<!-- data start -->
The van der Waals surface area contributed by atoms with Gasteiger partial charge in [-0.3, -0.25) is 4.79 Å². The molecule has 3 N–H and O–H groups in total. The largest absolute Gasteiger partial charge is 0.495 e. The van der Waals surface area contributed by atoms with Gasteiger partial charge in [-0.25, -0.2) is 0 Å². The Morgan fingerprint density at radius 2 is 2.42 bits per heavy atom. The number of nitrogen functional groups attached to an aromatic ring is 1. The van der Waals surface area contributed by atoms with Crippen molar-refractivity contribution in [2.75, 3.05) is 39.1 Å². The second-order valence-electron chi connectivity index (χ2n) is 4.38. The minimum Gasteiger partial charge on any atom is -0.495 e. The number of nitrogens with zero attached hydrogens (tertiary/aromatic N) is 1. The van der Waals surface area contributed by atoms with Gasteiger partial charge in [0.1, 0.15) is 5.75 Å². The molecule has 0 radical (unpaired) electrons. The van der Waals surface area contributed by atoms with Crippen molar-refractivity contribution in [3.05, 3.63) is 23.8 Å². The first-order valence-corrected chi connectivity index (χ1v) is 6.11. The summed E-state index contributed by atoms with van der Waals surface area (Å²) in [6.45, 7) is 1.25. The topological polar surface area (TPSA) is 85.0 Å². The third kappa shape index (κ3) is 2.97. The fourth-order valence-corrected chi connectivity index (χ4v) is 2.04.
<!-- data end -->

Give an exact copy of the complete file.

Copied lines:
The van der Waals surface area contributed by atoms with Gasteiger partial charge in [-0.3, -0.25) is 4.79 Å². The molecule has 3 N–H and O–H groups in total. The largest absolute Gasteiger partial charge is 0.495 e. The van der Waals surface area contributed by atoms with Gasteiger partial charge in [-0.25, -0.2) is 0 Å². The Morgan fingerprint density at radius 2 is 2.42 bits per heavy atom. The number of nitrogen functional groups attached to an aromatic ring is 1. The van der Waals surface area contributed by atoms with Crippen molar-refractivity contribution in [2.75, 3.05) is 39.1 Å². The second-order valence-electron chi connectivity index (χ2n) is 4.38. The minimum Gasteiger partial charge on any atom is -0.495 e. The number of nitrogens with zero attached hydrogens (tertiary/aromatic N) is 1. The van der Waals surface area contributed by atoms with Gasteiger partial charge in [0.1, 0.15) is 5.75 Å². The molecule has 0 radical (unpaired) electrons. The van der Waals surface area contributed by atoms with Crippen molar-refractivity contribution in [3.05, 3.63) is 23.8 Å². The first-order valence-corrected chi connectivity index (χ1v) is 6.11. The summed E-state index contributed by atoms with van der Waals surface area (Å²) in [6.45, 7) is 1.25. The topological polar surface area (TPSA) is 85.0 Å². The third kappa shape index (κ3) is 2.97. The fourth-order valence-corrected chi connectivity index (χ4v) is 2.04.